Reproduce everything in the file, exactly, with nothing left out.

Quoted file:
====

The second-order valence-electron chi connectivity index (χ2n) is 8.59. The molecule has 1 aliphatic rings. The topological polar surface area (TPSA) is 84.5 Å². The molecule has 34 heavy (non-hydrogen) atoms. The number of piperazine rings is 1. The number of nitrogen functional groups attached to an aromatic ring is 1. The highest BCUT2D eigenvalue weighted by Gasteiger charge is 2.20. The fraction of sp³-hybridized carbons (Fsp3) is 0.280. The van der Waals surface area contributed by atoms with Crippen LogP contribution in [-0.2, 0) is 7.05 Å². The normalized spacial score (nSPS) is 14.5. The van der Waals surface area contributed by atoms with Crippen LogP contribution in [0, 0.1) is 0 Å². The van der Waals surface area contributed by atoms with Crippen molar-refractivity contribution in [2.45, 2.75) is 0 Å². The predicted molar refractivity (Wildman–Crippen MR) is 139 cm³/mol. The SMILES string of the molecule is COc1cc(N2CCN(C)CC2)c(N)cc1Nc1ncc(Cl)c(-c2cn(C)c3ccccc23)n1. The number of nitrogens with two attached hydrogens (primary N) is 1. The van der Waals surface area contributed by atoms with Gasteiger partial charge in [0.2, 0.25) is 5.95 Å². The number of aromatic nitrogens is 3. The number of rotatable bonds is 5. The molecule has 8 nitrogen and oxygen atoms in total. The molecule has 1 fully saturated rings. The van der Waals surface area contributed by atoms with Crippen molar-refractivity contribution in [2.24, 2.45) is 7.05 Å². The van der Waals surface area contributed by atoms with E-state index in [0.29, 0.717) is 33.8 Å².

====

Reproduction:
The second-order valence-electron chi connectivity index (χ2n) is 8.59. The molecule has 1 aliphatic rings. The topological polar surface area (TPSA) is 84.5 Å². The molecule has 34 heavy (non-hydrogen) atoms. The number of piperazine rings is 1. The number of nitrogen functional groups attached to an aromatic ring is 1. The highest BCUT2D eigenvalue weighted by Gasteiger charge is 2.20. The fraction of sp³-hybridized carbons (Fsp3) is 0.280. The van der Waals surface area contributed by atoms with Crippen LogP contribution in [-0.2, 0) is 7.05 Å². The normalized spacial score (nSPS) is 14.5. The van der Waals surface area contributed by atoms with Crippen LogP contribution in [0, 0.1) is 0 Å². The van der Waals surface area contributed by atoms with Crippen molar-refractivity contribution in [2.45, 2.75) is 0 Å². The predicted molar refractivity (Wildman–Crippen MR) is 139 cm³/mol. The SMILES string of the molecule is COc1cc(N2CCN(C)CC2)c(N)cc1Nc1ncc(Cl)c(-c2cn(C)c3ccccc23)n1. The number of nitrogens with two attached hydrogens (primary N) is 1. The van der Waals surface area contributed by atoms with Gasteiger partial charge in [0.2, 0.25) is 5.95 Å². The number of aromatic nitrogens is 3. The number of rotatable bonds is 5. The molecule has 8 nitrogen and oxygen atoms in total. The molecule has 1 fully saturated rings. The van der Waals surface area contributed by atoms with Crippen molar-refractivity contribution in [2.24, 2.45) is 7.05 Å². The van der Waals surface area contributed by atoms with E-state index in [0.29, 0.717) is 33.8 Å².